3 Unstoppable Growth Stocks to Buy if There's a Stock Market Sell-Off

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Identifying great businesses is vital for positive investment returns, but buying at the right price matters as well.

At any given time, there is likely a hot story in the world of investing. Right now, that hot story is undoubtedly artificial intelligence (AI). Companies of all kinds are scrambling to present themselves as being in on AI, whether it’s core to their business or not. That being said, because computers, automation, and technology generally drive much of modern society, it is conceivable that AI will eventually impact all or most industries in some way.

This marketwide focus on AI has also driven up the prices of the companies that have the most to gain from the rush to bring more sophisticated versions of AI to the market. The fear of missing out has put some great businesses into the valuation stratosphere. Here are three stocks that investors should keep an eye on for when there’s a stock market sell-off and they become more reasonably priced.

1. Nvidia

If there’s a company that kicked off the artificial intelligence boom in the stock market, it’s Nvidia (NVDA 1.27%). It was Nvidia’s string of eye-popping quarterly results that got investors to notice the opportunity to invest in all things AI. Nvidia designs the chips that have proven to be very good at helping develop AI, and as a result, demand for these chips has been robust.

Nvidia’s overall revenue has seen explosive growth, but that has been driven primarily by its data center segment, which is where the demand for chips used in AI is reported. Not only has this segment’s revenue grown in each of the last five quarters, but the year-over-year (YOY) growth rate has accelerated.

 

Q4 2023

Q1 2024

Q2 2024

Q3 2024

Q4 2024

Data Center Revenue

$3.6 billion

$4.3 billion

$10.3 billion

$14.5 billion

$18.4 billion

YOY Growth

11%

14%

171%

279%

409%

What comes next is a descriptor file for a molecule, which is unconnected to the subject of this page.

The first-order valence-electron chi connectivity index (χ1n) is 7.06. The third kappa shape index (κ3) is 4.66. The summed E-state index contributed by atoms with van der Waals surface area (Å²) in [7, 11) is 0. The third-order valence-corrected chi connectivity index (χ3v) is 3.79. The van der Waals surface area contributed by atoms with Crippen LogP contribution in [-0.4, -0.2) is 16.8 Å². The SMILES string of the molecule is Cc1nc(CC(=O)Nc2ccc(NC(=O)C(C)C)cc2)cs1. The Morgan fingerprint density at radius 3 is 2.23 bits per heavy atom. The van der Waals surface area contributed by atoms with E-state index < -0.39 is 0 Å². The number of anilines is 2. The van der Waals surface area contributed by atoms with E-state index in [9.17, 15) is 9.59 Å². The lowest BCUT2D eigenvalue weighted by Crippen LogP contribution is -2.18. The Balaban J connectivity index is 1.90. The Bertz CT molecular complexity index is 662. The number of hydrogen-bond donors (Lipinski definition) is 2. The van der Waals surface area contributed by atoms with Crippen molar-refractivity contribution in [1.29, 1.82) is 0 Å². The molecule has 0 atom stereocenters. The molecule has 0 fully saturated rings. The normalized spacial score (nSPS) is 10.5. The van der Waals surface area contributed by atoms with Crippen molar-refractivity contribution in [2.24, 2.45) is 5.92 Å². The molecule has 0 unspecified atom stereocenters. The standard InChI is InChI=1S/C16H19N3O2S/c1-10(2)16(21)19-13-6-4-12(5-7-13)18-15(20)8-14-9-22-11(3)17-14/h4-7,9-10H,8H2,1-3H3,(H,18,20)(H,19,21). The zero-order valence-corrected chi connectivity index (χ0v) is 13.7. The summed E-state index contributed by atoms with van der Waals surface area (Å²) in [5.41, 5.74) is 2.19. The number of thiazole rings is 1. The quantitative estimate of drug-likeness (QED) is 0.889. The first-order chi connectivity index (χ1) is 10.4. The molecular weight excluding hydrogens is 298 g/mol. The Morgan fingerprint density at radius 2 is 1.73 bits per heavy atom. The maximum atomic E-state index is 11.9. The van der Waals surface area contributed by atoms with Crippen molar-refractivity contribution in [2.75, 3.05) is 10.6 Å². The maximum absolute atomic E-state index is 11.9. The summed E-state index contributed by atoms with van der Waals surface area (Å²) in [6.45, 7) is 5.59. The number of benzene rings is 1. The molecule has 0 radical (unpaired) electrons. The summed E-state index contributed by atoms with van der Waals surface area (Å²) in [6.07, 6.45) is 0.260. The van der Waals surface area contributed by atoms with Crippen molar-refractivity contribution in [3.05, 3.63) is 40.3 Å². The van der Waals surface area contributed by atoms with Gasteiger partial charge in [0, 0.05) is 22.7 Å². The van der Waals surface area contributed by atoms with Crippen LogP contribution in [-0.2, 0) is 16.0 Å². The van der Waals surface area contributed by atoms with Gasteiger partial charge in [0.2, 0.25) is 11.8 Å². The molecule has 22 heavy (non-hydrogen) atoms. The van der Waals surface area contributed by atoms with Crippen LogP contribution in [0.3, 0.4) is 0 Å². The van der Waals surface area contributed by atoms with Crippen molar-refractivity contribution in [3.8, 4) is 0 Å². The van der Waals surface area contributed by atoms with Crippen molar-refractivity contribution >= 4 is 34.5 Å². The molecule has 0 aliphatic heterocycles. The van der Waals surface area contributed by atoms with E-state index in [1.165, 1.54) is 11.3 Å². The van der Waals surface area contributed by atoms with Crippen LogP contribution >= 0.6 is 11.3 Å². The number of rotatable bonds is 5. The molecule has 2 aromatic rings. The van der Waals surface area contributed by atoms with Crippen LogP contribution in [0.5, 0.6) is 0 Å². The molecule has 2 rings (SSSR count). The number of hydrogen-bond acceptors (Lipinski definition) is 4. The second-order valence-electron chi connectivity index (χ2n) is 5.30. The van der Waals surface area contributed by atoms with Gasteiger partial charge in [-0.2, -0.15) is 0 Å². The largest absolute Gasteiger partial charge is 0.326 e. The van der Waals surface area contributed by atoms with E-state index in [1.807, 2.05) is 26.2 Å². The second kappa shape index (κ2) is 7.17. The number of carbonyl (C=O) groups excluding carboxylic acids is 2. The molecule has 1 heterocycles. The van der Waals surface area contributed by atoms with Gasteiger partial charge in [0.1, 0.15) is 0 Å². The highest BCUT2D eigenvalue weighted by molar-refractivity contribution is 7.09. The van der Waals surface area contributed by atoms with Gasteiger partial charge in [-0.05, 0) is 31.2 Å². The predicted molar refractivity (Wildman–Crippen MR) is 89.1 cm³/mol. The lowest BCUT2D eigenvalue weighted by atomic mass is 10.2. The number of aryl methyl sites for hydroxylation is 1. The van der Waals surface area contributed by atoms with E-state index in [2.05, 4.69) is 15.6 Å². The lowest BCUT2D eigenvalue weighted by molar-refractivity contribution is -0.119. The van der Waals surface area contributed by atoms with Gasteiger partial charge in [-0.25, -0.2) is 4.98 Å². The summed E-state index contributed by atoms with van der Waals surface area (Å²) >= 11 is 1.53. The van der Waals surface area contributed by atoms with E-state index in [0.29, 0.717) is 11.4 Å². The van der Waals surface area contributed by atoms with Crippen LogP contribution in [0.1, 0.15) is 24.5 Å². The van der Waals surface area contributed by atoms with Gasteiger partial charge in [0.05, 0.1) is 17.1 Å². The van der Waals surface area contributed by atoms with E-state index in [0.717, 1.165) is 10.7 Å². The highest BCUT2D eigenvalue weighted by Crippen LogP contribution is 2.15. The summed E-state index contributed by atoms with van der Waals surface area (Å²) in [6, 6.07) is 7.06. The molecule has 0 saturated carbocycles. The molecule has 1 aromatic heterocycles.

Data source: Nvidia.

Nvidia stock currently trades for 76 times earnings, which is not cheap by any means. However, considering the increasing rate of data center revenue growth and the continued demand for chips to power AI, it may surprise investors that the valuation has come down over the past year. Even so, at some point, demand will slow, and there will likely be more attractive valuations at which to accumulate shares of this great business.

2. Arista Networks

Nvidia’s impressive revenue growth was driven by the sales of chips that are used in data centers. These data centers are also a driver of results for Arista Networks (ANET 6.07%), which sells the switches and routers needed to run large data centers for the world’s biggest tech companies.

The growth story for Arista has been less about revenue growth and more about the bottom line. In fact, revenue growth has slowed over the last few quarters, making the rest of its results even more impressive. In the recently reported first quarter of 2024, Arista reported earnings per share of $1.99, a 44% increase over the first quarter of 2023. Arista also generated $520 million in free cash flow, compared to $369 million in the prior year.

Arista currently trades for 42 times earnings, which is less expensive than Nvidia but still quite pricey. Looking back over the last five years, Arista’s average price-to-earnings (P/E) multiple is 34, and the average multiple for the S&P 500 is 25. Arista is certainly a quality business that deserves to trade at a premium, but there will likely be better buying opportunities in the future.

3. Broadcom

Broadcom (AVGO 2.08%) may not be a household name, but it has a long and distinguished history in the world of technological advancement. With its products in data centers, broadband modems, computers, and cellphones, there’s a good chance most investors have used one of their products without even knowing it.

Broadcom reports its results in two segments: infrastructure software and semiconductor solutions. Historically, the semiconductor solutions segment has constituted 78% of Broadcom’s revenue. However, the recent acquisition of cloud software company VMware has shifted the revenue mix, and infrastructure software now accounts for 38% of revenue.

The VMware acquisition resulted in a much higher year-over-year revenue growth result than is typical for Broadcom. Q1 2024 revenue growth was 34%, compared to the single-digit revenue growth seen in the previous few quarters. For the full year, the company is expecting revenue growth of $50 billion, which would be a 40% increase over 2023.

Broadcom trades for a P/E multiple of 48, which is a significant increase from one year ago when it traded for just under 20 times earnings. Broadcom’s acquisition of VMware is in its early days, so investors should watch how the integration of the two businesses progresses over time. A market sell-off could present an opportunity to buy shares at a better valuation than today.

Jeff Santoro has positions in Arista Networks, Broadcom, and Nvidia. The Motley Fool has positions in and recommends Arista Networks and Nvidia. The Motley Fool recommends Broadcom. The Motley Fool has a disclosure policy.